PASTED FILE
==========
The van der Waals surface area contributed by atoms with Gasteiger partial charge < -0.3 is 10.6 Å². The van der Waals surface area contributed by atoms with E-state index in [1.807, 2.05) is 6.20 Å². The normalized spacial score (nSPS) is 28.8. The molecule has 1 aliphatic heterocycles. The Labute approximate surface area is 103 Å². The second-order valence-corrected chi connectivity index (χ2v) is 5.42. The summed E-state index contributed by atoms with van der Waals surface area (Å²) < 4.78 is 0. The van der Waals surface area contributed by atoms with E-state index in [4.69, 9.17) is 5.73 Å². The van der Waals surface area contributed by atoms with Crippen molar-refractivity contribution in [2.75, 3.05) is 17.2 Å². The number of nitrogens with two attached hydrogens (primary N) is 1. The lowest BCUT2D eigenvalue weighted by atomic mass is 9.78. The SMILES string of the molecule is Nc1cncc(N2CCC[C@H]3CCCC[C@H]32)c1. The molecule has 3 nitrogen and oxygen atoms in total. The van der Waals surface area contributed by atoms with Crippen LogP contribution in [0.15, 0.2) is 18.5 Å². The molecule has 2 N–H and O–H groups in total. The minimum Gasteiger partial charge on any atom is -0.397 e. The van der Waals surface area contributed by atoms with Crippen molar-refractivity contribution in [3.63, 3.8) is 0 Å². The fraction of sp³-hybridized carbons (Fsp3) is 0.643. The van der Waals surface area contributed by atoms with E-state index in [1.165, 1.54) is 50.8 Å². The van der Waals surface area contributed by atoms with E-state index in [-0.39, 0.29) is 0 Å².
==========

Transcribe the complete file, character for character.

The van der Waals surface area contributed by atoms with Gasteiger partial charge < -0.3 is 10.6 Å². The van der Waals surface area contributed by atoms with E-state index in [1.807, 2.05) is 6.20 Å². The normalized spacial score (nSPS) is 28.8. The molecule has 1 aliphatic heterocycles. The Labute approximate surface area is 103 Å². The second-order valence-corrected chi connectivity index (χ2v) is 5.42. The summed E-state index contributed by atoms with van der Waals surface area (Å²) < 4.78 is 0. The van der Waals surface area contributed by atoms with E-state index in [4.69, 9.17) is 5.73 Å². The van der Waals surface area contributed by atoms with Crippen molar-refractivity contribution in [2.75, 3.05) is 17.2 Å². The number of nitrogens with two attached hydrogens (primary N) is 1. The lowest BCUT2D eigenvalue weighted by atomic mass is 9.78. The SMILES string of the molecule is Nc1cncc(N2CCC[C@H]3CCCC[C@H]32)c1. The molecule has 3 nitrogen and oxygen atoms in total. The van der Waals surface area contributed by atoms with Crippen LogP contribution in [0.15, 0.2) is 18.5 Å². The molecule has 2 N–H and O–H groups in total. The minimum Gasteiger partial charge on any atom is -0.397 e. The van der Waals surface area contributed by atoms with Crippen molar-refractivity contribution in [3.63, 3.8) is 0 Å². The fraction of sp³-hybridized carbons (Fsp3) is 0.643. The van der Waals surface area contributed by atoms with E-state index in [1.165, 1.54) is 50.8 Å². The van der Waals surface area contributed by atoms with E-state index in [-0.39, 0.29) is 0 Å².